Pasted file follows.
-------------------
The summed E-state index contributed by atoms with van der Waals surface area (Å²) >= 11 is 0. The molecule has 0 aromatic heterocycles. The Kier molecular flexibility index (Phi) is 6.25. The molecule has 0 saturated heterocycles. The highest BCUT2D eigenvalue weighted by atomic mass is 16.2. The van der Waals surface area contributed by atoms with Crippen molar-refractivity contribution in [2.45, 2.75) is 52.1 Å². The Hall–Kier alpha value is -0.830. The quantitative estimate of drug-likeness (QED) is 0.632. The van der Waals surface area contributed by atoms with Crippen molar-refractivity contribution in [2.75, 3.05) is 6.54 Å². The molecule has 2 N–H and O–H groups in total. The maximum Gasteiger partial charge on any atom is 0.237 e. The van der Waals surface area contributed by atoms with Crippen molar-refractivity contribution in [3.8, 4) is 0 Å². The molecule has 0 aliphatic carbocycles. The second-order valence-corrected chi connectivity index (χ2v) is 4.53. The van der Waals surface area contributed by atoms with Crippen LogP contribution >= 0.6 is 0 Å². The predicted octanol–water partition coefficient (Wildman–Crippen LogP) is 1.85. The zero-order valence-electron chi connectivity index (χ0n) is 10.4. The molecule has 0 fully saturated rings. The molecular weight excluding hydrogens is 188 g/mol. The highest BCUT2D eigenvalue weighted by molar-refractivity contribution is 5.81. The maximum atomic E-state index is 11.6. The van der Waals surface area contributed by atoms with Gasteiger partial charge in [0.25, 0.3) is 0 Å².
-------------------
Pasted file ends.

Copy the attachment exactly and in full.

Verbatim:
The summed E-state index contributed by atoms with van der Waals surface area (Å²) >= 11 is 0. The molecule has 0 aromatic heterocycles. The Kier molecular flexibility index (Phi) is 6.25. The molecule has 0 saturated heterocycles. The highest BCUT2D eigenvalue weighted by atomic mass is 16.2. The van der Waals surface area contributed by atoms with Crippen molar-refractivity contribution in [2.45, 2.75) is 52.1 Å². The Hall–Kier alpha value is -0.830. The quantitative estimate of drug-likeness (QED) is 0.632. The van der Waals surface area contributed by atoms with Crippen molar-refractivity contribution in [2.75, 3.05) is 6.54 Å². The molecule has 2 N–H and O–H groups in total. The maximum Gasteiger partial charge on any atom is 0.237 e. The van der Waals surface area contributed by atoms with Crippen molar-refractivity contribution in [3.8, 4) is 0 Å². The molecule has 0 aliphatic carbocycles. The second-order valence-corrected chi connectivity index (χ2v) is 4.53. The van der Waals surface area contributed by atoms with Crippen LogP contribution >= 0.6 is 0 Å². The predicted octanol–water partition coefficient (Wildman–Crippen LogP) is 1.85. The zero-order valence-electron chi connectivity index (χ0n) is 10.4. The molecule has 0 fully saturated rings. The molecular weight excluding hydrogens is 188 g/mol. The highest BCUT2D eigenvalue weighted by molar-refractivity contribution is 5.81. The maximum atomic E-state index is 11.6. The van der Waals surface area contributed by atoms with Gasteiger partial charge in [0.25, 0.3) is 0 Å².